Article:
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Many students get hung up on writing thesis statements before they have written their essays. This can lead to writer's block, and writer's block can lead to frustration and anxiety. I suggest that you forget about writing a thesis statement until you have written your paper. Just because the thesis statement comes first doesn't mean that it has to be written first.
You have three obvious parts to your essay and should probably deal with them separately, focusing on one at a time. First comes how Hamlet and Laertes are similar. Then comes how they are different. And finally comes the question of why they are similar and different. I suggest that you try to avoid comparing and contrasting at the same time. After you have written a first draft of your paper, you will be in a better position to think about your thesis statement, which would be based on what you have said in the paper. Have you thought about how Hamlet and Laertes are alike? Have you thought about how they are different?
The biggest "why" question, it seems to me, is why Hamlet doesn't act as impetuously as Laertes to the death of his father. This is because they are two different types of young men, which should be explained in the section of your paper describing how they are different.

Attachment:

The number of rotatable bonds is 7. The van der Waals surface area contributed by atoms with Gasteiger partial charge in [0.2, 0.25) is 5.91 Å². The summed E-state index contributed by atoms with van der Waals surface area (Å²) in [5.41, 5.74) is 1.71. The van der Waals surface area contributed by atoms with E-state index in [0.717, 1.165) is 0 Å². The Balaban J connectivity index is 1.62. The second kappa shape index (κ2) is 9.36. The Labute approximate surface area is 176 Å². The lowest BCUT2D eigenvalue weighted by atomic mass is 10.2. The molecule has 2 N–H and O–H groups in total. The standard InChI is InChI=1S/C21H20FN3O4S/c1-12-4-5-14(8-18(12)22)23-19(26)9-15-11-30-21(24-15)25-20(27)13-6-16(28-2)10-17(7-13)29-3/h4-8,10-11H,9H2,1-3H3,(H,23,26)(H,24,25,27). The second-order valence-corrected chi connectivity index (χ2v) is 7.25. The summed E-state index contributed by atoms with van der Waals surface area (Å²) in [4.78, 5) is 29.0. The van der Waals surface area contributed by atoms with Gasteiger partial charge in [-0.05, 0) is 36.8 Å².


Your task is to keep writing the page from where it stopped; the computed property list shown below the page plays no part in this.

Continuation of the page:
I hope this answer has helped. The best advice I can think of is to forget about your thesis statement until you have at least written a first draft of your essay. Your problem with a thesis statement is one of the most commonly asked about problems received by eNotes. The problem, in my opinion, is usually caused by people trying to say what they are going to say before they have thought about what it is they are going to say. It's hard to know what you are going to say until you have said it.
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